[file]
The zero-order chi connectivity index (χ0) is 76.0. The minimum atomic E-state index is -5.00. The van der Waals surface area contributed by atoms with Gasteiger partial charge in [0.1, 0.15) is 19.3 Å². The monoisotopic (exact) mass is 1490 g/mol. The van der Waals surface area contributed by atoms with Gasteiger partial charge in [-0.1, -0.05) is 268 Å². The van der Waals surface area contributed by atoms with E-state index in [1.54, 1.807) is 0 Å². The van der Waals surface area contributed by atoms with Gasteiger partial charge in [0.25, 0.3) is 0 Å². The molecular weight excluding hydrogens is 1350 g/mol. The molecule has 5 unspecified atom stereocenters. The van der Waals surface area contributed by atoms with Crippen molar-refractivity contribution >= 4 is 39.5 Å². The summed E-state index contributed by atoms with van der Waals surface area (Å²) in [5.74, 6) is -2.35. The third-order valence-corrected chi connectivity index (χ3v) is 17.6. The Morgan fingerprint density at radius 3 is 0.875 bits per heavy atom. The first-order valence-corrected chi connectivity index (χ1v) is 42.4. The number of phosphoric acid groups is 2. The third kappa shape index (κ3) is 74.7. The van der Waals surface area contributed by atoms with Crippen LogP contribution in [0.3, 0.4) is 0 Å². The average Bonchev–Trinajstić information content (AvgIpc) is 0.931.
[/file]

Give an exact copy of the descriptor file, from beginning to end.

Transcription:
The zero-order chi connectivity index (χ0) is 76.0. The minimum atomic E-state index is -5.00. The van der Waals surface area contributed by atoms with Gasteiger partial charge in [0.1, 0.15) is 19.3 Å². The monoisotopic (exact) mass is 1490 g/mol. The van der Waals surface area contributed by atoms with Gasteiger partial charge in [-0.1, -0.05) is 268 Å². The van der Waals surface area contributed by atoms with E-state index in [1.54, 1.807) is 0 Å². The van der Waals surface area contributed by atoms with Gasteiger partial charge in [0.25, 0.3) is 0 Å². The molecular weight excluding hydrogens is 1350 g/mol. The molecule has 5 unspecified atom stereocenters. The van der Waals surface area contributed by atoms with Crippen molar-refractivity contribution >= 4 is 39.5 Å². The summed E-state index contributed by atoms with van der Waals surface area (Å²) in [5.74, 6) is -2.35. The third-order valence-corrected chi connectivity index (χ3v) is 17.6. The Morgan fingerprint density at radius 3 is 0.875 bits per heavy atom. The first-order valence-corrected chi connectivity index (χ1v) is 42.4. The number of phosphoric acid groups is 2. The third kappa shape index (κ3) is 74.7. The van der Waals surface area contributed by atoms with Crippen LogP contribution in [0.3, 0.4) is 0 Å². The average Bonchev–Trinajstić information content (AvgIpc) is 0.931.